The text in the book of Esther may be rarely encountered and unfamiliar to our ears, but the relevance of this book to our modern world should not be overlooked.
In the book, we are introduced to an orphaned Jewish girl – Esther – who is being raised by her cousin, Mordecai, as his own daughter. We suspect that the family settled in Persia following the fall of Jerusalem to the Babylonians and the subsequent exile of the Jewish people. It appears that a good number of those Jews resettled in Persia and began making a new home in this foreign land – much as Abraham’s descendants (Jacob’s family) made a new home in Egypt when they were forced from their own land by drought.
Despite living in this strange place, these settlers try to hold on to as much of their former life and traditions as possible. But when Mordecai learns that King Ahasuerus has deposed Queen Vashti and is looking for another queen, he cleverly sends the lovely Esther to join the group of young maidens seeking the King’s favor. Esther is doing something known as “passing.” She is a Jew, but she has sufficiently assimilated into the ways of her new home and is able to pass for a Persian woman. Among the fair maidens brought to the king, it is Esther who rises to the top with the King choosing her to be his new queen –not knowing her true identity.
The king loved Esther, and her life of royal privilege in the palace was good. However, unrest broke out in the quarter where her fellow Jews had made their home. One of the king’s trusted advisers was angered and it is her own cousin, Mordecai, who has come under fire. The Jewish people who worshipped Yahweh and won’t bow down to worship Ahasuerus have angered his royal cabinet and his chief lieutenant plans to kill all of the Jews in Persia. Mordecai sends word to Esther of the plan and warns her that her royal privilege notwithstanding, she, too, will lose her life if all of her people are killed. There is only one hope: that Esther, who is beloved by her king, can use her voice and her position to ask for the lives of all of her people. Perhaps, Mordecai tells her, it is for just such a time as this that she has come to such a royal position.
A frightened Esther, who risks identifying herself, decides to seek an audience with the king to plead for the lives of her people. The king spares them.
Surely, Esther must never have imagined that the plight of her people who have taken refuge in Persia would come to this: a threat of extinguishment, because they worshipped Yahweh, because her own cousin Mordecai refused to recognize any other god. Surely, Esther must never have imagined that she might be called upon to speak on behalf of her people – to reveal the very identity that she had so carefully hidden in order to become queen in the first place. Surely, Esther must never have imagined that she would need to use the power and authority that came with her privilege to save those with whom she no longer identified nor lived in community.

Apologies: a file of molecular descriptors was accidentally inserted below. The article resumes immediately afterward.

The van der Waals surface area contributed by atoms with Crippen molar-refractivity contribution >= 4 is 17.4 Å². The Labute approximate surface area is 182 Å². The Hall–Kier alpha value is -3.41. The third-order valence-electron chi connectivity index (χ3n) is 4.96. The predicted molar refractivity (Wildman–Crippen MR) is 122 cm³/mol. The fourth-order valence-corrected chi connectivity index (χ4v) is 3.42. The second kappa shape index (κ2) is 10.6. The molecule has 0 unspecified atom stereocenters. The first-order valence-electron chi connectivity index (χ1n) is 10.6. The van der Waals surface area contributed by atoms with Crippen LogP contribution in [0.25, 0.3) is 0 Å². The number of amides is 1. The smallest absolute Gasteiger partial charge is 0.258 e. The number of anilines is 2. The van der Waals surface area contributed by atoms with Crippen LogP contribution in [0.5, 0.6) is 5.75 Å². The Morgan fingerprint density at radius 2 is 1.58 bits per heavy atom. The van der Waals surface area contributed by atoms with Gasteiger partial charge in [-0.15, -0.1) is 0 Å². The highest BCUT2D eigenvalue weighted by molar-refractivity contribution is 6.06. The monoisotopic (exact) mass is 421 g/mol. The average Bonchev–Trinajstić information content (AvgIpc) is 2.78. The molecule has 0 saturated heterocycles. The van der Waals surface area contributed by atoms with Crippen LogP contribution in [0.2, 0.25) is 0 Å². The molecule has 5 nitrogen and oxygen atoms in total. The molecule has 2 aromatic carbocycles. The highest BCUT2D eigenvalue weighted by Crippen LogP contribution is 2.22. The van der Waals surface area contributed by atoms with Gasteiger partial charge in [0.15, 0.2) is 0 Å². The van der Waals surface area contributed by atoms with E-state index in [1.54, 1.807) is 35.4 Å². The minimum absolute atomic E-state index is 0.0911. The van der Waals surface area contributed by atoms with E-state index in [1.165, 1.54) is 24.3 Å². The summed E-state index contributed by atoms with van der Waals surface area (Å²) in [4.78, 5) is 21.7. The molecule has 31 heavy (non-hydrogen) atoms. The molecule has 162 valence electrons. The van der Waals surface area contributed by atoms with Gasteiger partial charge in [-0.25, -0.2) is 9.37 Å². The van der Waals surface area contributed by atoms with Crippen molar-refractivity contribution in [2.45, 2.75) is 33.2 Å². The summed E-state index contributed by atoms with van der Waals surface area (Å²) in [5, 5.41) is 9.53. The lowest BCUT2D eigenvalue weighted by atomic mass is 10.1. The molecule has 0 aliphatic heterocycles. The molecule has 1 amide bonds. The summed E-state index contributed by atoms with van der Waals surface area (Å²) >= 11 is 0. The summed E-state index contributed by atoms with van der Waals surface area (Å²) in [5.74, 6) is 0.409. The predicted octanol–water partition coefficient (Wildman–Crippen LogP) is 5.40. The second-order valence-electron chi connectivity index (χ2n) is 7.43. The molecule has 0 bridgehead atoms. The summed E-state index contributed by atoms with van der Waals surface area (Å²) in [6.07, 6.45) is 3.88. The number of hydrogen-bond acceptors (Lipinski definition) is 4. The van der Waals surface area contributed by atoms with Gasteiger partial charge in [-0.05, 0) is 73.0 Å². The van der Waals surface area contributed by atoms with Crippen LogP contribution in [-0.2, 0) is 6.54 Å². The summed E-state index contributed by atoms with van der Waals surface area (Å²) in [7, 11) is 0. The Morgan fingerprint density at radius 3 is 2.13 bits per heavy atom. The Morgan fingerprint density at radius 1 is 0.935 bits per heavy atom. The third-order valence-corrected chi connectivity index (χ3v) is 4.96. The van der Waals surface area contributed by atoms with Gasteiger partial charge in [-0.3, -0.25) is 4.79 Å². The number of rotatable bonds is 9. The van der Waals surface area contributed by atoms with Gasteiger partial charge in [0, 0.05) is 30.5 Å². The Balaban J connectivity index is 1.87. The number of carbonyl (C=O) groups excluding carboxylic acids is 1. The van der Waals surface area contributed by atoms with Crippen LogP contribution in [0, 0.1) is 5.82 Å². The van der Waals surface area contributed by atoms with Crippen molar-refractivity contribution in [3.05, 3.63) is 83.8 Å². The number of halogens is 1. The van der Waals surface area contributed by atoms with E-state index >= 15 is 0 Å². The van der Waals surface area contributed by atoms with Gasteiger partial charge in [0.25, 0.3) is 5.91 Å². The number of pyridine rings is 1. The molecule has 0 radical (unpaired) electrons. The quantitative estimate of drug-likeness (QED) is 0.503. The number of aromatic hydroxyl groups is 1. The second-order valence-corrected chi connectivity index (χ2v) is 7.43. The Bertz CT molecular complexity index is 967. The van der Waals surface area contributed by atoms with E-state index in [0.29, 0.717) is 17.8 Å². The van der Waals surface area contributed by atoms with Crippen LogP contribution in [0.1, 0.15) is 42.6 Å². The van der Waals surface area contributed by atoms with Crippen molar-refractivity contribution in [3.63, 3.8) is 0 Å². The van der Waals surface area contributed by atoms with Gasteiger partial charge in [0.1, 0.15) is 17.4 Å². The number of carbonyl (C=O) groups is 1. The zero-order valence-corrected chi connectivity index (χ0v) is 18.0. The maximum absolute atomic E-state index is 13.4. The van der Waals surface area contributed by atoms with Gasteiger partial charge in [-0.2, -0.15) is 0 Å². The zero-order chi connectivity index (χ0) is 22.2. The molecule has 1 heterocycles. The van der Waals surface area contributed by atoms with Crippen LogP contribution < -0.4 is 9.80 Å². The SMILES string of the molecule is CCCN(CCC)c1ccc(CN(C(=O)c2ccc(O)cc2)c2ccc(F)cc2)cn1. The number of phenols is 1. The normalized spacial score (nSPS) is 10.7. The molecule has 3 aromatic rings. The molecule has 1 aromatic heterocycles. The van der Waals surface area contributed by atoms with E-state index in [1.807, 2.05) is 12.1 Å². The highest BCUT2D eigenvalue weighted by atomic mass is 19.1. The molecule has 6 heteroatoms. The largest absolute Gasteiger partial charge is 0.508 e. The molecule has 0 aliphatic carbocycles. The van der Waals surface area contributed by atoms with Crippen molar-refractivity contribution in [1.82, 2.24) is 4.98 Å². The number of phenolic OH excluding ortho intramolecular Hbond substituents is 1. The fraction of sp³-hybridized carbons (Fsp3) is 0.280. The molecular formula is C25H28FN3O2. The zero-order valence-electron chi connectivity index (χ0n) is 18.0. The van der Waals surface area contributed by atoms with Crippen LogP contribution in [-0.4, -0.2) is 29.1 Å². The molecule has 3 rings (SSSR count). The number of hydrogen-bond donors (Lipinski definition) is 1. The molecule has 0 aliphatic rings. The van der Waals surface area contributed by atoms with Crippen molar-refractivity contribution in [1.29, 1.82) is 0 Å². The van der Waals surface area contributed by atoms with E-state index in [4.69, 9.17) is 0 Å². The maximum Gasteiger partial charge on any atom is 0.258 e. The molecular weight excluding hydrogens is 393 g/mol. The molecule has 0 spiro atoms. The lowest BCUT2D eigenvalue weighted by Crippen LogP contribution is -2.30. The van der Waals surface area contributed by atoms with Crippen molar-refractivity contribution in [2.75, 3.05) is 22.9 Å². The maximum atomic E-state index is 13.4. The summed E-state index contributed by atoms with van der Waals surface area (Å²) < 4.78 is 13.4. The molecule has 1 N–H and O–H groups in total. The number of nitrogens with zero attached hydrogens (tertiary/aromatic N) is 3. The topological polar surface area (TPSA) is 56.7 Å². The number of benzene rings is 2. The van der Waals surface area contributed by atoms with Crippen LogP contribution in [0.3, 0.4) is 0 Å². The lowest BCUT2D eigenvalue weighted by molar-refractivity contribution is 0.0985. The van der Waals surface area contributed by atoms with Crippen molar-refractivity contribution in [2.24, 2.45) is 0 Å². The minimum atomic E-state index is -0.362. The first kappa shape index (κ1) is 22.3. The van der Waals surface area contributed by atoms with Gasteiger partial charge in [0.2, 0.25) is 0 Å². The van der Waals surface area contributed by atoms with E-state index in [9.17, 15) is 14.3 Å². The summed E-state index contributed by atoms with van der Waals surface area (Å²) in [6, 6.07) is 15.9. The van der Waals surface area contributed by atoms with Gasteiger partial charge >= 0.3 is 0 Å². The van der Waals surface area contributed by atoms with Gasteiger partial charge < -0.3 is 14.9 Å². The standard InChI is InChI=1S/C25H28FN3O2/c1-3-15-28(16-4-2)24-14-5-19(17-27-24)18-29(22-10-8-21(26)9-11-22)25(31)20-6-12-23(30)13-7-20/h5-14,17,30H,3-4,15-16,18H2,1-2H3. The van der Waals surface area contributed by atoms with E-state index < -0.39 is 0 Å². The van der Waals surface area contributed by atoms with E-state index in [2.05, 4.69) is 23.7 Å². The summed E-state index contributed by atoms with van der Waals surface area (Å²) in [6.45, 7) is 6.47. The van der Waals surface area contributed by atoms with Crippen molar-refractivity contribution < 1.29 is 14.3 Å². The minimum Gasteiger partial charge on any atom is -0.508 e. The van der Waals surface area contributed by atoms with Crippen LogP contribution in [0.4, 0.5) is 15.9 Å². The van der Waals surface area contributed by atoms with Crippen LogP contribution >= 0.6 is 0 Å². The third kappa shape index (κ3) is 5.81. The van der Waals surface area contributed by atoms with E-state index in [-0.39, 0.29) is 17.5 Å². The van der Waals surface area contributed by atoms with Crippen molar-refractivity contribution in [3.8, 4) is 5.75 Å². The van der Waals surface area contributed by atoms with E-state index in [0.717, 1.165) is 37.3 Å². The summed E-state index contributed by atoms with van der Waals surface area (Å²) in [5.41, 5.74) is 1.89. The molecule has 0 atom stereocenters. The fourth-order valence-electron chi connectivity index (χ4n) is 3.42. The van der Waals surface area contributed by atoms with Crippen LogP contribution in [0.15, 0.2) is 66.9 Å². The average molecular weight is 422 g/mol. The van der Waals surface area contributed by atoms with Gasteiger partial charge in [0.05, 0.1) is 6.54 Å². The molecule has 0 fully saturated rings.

There may be moments or even days in which we know and identify with Esther’s plight better than we want to admit – assimilating to the culture around us and “passing” among others who don’t share our beliefs. We may hide our true identity as followers of Christ behind our privilege and position, living in silence while our own – our “people,” our sisters and brothers made in the image and likeness of God – live under the threat of annihilation, be it poverty, incarceration, joblessness, homelessness, sickness, or racial and ethnic prejudice. How many times might our voices, our actions, our courage, make a difference yet we stop short, in fear of what will become of us if we dare to stand up, to speak out?
We are guided by a great cloud of witnesses who were called upon to stand for what they believed: a Delaware Quaker named Thomas Garrett, who made his own home a stop on the Underground Railroad and assisted more than 2,700 enslaved persons to freedom; a Polish nurse named Irena Sendler, who begged Jewish parents in ghettos to allow her to smuggle their children out to safety, sparing more than 600 children from death in Polish death camps; and Abon and Lucille Bridges, parents of six-year-old Ruby Bridges, who would send their child to the Franz Elementary School in New Orleans, surrounded by federal marshals amidst an angry, violent mob because they believed in the right of a child to attend school – no matter the color of her skin – was worth the fight.
For just such a time to save her people, Esther was elevated to a place of privilege and given a voice. It is perhaps for just such a time as this that God equips us. It is perhaps for just such a time as this that God rouses us, shakes us out of our complacency and resets our compass. It is perhaps for just such a time as this that God calls us. In a world in which intolerance, hatred and violence have become too quick a response, in a world in which we see one another as “threat” and not as “neighbor”, in a world in which injustice has become a fact of life for far too many, we, too, are called for just such a time as this. Perhaps we are called to remove the cloak of assimilation and privilege in which we might enshroud ourselves and use our voices to speak out for the voiceless, our hands to support the marginalized and our bodies to shield those who are assaulted by hurtful words and actions.
We, too, are situated at just the right place to accomplish God’s work in the world, for just such a time as this.
Image credit: © Pamela Reynoso